Where children sleep by James Mollison
Where children sleep is a powerful photo series made by James Mollison, a great photographer born in Kenya and grew up in England. Mollison traveled around the world making visual stories of diverse children, capturing the differences between the lifestyle of kids from different countries, told through portraits and pictures of their bedrooms.
As much as the project is about the quirckiness of childhood, it is, more strikingly, a commentary on class and on poverty. But the diversity also provides a sense of togetherness.” —The New York Times
Where Children Sleep book presents photographs of kids’ bedrooms around the world, from the US, China, India, Kenya, Brazil, Lesotho… that were photographed over two years with the support of Save the Children (Italy).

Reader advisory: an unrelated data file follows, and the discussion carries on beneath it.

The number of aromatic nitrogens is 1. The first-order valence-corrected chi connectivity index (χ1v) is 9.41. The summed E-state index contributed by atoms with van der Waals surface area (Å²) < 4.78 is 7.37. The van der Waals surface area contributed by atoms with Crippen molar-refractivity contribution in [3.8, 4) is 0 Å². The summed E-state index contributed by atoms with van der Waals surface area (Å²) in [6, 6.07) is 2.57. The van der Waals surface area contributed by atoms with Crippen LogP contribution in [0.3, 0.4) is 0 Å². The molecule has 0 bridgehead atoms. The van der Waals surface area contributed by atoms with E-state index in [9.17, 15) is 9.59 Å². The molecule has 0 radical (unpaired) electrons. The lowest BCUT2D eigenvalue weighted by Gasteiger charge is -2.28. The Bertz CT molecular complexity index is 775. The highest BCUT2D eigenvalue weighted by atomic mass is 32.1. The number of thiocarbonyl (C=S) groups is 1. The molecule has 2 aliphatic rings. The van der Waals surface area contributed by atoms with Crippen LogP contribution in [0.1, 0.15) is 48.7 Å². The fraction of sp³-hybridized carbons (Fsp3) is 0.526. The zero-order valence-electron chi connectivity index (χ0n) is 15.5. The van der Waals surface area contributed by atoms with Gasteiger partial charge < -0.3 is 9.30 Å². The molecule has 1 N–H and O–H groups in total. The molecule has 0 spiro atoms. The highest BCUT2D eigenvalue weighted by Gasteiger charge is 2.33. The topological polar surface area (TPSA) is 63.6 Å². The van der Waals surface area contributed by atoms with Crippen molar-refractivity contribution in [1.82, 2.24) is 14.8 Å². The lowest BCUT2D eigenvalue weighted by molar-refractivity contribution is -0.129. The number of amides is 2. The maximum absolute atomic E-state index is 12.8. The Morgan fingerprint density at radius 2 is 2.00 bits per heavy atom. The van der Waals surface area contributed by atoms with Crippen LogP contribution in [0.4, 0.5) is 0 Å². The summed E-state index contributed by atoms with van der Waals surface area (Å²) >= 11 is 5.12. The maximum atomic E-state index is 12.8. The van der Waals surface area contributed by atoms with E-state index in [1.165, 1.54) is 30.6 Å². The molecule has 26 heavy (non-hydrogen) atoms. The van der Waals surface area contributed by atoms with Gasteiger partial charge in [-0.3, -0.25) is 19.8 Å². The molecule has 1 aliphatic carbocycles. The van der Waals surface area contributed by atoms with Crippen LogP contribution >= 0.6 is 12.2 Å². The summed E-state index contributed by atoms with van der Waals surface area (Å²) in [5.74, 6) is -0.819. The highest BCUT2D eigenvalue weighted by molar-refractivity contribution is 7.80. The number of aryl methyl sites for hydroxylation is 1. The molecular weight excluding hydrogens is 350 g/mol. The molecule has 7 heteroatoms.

Each photography is accompanied by an extended caption that tells the story of each child: ‘Bilal the Bedouin shepherd boy, who sleeps outdoors with his father’s herd of goats‘ or ‘Kaya from Tokyo, whose mother spends more than $1.000 a month on her dresses’.
The project, in all its diversity, is frankly observant and often surprising. Mollison’s subjects convey the simple truth that all children, whether from a first- or third-world economy, need to be nurtured and protected. His call to action is that we might walk away changed, viewing every child we meet as an individual in need of love and care. As the very concept of sleep and personal space conveys, Where Children Sleep is, above all else, a portrait of vulnerability.
Where Children Sleep is both a serious photo-essay for an adult audience, and also an educational book that engages children themselves in the lives of other children around the world.
I want to share this book with my little girls and invite them to learn from the diverse stories of children in many different countries and circumstances. I want to talk them about childhood, about insecurity, hope, pain, comfort… about economic inequality, children’s rights and how we are defined by our possessions and formed by our circumstances.